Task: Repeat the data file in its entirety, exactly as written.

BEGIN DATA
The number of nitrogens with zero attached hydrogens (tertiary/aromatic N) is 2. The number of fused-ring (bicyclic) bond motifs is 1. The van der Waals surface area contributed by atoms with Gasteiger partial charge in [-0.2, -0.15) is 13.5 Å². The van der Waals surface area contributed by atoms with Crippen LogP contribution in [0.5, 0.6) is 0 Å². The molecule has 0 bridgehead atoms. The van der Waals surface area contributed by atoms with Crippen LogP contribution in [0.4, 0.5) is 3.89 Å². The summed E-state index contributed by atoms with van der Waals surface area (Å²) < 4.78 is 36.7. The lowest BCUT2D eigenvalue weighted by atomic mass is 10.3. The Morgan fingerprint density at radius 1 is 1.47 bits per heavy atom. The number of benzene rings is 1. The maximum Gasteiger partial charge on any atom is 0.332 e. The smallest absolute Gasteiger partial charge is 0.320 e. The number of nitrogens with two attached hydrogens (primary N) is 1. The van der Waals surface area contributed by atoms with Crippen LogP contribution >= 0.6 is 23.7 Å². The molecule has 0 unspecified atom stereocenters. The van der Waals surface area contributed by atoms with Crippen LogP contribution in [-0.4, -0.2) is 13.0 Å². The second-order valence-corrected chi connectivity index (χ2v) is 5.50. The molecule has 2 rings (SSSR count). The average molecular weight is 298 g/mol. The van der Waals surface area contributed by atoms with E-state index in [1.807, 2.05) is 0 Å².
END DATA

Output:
The number of nitrogens with zero attached hydrogens (tertiary/aromatic N) is 2. The number of fused-ring (bicyclic) bond motifs is 1. The van der Waals surface area contributed by atoms with Gasteiger partial charge in [-0.2, -0.15) is 13.5 Å². The van der Waals surface area contributed by atoms with Crippen LogP contribution in [0.5, 0.6) is 0 Å². The molecule has 0 bridgehead atoms. The van der Waals surface area contributed by atoms with Crippen LogP contribution in [0.4, 0.5) is 3.89 Å². The summed E-state index contributed by atoms with van der Waals surface area (Å²) < 4.78 is 36.7. The lowest BCUT2D eigenvalue weighted by atomic mass is 10.3. The Morgan fingerprint density at radius 1 is 1.47 bits per heavy atom. The number of benzene rings is 1. The maximum Gasteiger partial charge on any atom is 0.332 e. The smallest absolute Gasteiger partial charge is 0.320 e. The number of nitrogens with two attached hydrogens (primary N) is 1. The van der Waals surface area contributed by atoms with Crippen LogP contribution >= 0.6 is 23.7 Å². The molecule has 0 unspecified atom stereocenters. The van der Waals surface area contributed by atoms with Crippen LogP contribution in [-0.4, -0.2) is 13.0 Å². The second-order valence-corrected chi connectivity index (χ2v) is 5.50. The molecule has 2 rings (SSSR count). The average molecular weight is 298 g/mol. The van der Waals surface area contributed by atoms with E-state index in [1.807, 2.05) is 0 Å².